All with the proper perspective
וימתו האנשים מוצאי דבת-הארץ רעה במגפה לפני יקוק
The men who gave a bad report about the land [of Israel] died in a plague before Hashem
As the Jews were just about to enter the land of Israel, they got an idea to send spies ahead to scout out the terrain. Twelve leaders, one from each tribe, were sent. They spent forty days touring the land, afterwards returning to the rest of the people. The Torah says that ten of them gave a bad report about the land, and the people wept and cried. They said that it was hopeless to try to conquer the land, for the inhabitants were mightier than they. Many wanted to return to Egypt, rather than die by the hands of the land’s inhabitants. As a result of what transpired, Hashem punishes the spies with a horrible death, and the rest of the people were sentenced to forty years of traveling aimlessly in the wilderness. Only those who survived would then get to enter the land.
A question that many ask is why were the spies punished for fulfilling their mission? They were instructed to give a detailed report of the land: what is the quality of the land, what are its landscapes like, are its inhabitants strong or weak. They came back and said the truth. They said it’s a land flowing with milk in honey; they brought back fruit of the land with them. They informed the people of the mightiness of the land’s inhabitants. What was their sin?
The Ramban has a very simple approach. He understands that the spies got their mission wrong. They thought that they were charged to tour the land, to come back, and share their opinion. They told the people that they had no chance of defeating these nations. In reality this was a mistake. All they had to say were the facts: what they saw and what was there. It would then be up to Moshe and Aharon to determine the proper course of action. It was presumptuous to determine by themselves that the mission to conquer the land was hopeless.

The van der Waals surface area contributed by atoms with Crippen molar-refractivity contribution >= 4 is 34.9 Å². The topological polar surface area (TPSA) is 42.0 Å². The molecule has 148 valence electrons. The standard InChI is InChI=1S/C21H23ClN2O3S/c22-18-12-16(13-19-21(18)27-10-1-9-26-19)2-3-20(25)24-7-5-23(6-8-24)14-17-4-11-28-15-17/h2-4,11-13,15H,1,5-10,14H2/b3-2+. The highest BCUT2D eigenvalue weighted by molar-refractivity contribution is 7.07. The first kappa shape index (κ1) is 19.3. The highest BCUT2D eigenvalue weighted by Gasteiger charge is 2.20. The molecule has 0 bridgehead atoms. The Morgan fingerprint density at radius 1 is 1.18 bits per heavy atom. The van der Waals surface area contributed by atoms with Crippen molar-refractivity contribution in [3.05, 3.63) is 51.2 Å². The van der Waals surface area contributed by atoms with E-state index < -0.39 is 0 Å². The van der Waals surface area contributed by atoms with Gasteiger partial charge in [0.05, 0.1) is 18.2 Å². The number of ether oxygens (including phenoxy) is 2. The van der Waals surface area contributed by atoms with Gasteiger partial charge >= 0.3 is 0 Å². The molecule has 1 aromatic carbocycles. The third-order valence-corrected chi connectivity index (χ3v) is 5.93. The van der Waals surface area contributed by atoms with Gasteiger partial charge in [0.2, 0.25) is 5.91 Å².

Another approach is their sin was that they didn’t see things right. Everything can be looked at with two perspectives. The spies said that the land was ארץ אכלת יושביה, a land that consumes its inhabitants. Rashi says that when the spies were touring the land, they noticed that the people were all occupied with funerals. People were dying left, right, and center, and the inhabitants were busy burying the deceased. Anyone who sits and thinks about it for a moment would realize this isn’t normal. It can’t be that it’s always been like this; otherwise this nation wouldn’t be around anymore. A logical conclusion would have been that Hashem was doing them a huge chesed. Hashem made it so that the inhabitants would all be distracted and wouldn’t notice the spies who were invading their land. Instead the spies only saw destruction; they concluded this was a dangerous place and not worth conquering.
Why didn’t they see right? Two possibilities are suggested. One is the spies were biased. These leaders were appointed by the people, and had a position of authority. They saw with prophecy that once the Jews entered the land of Israel, they wouldn’t be leaders anymore. They had a conflict of interest when it came to their mission to spy out the land. Rather than view everything positively, which was one way to look at it, they looked at everything negatively. This was because they were afraid to lose their positions.
Another reason they saw things the wrong way was because they had a lack of emunah, faith in Hashem. They were told by Hashem that this land was a land flowing with milk and honey. They were informed that Hashem had their best interests in mind. If they truly believed this, they would have seen everything with that perspective. They would have seen things in a positive light: that it was for their benefit. The fact that they didn’t shows they didn’t really believe any of this.
We see from here that our perspectives aren’t always objective. There often can be background influences that affect how we perceive things. Sometimes we feel nothing is working, when in the back of our minds it’s really that we don’t want things to work out. Sometimes we feel like things are hopeless, and it’s really because we lack faith in ourselves or others. It’s always good to investigate where our outlook is coming from, and we might end up being surprised by the result.
 Based on a shiur given by Rabbi Elimelech Reznick in 5773
 Numbers 14:37
 ibid 13:20
 ibid verses 27-29
 to verse 27
 ibid verse 32
 ad. loc, quoting Sotah 35a
 Birkas Peretz parshas Shelach
 This is what the gemarra loc. cit. says was actually the reason it was happening
 Mesillas Yesharim Chapter 11 s.v. יתרה עליה חמדת הכבוד, quoting Zohar parshas Shelach
 Exodus 3:8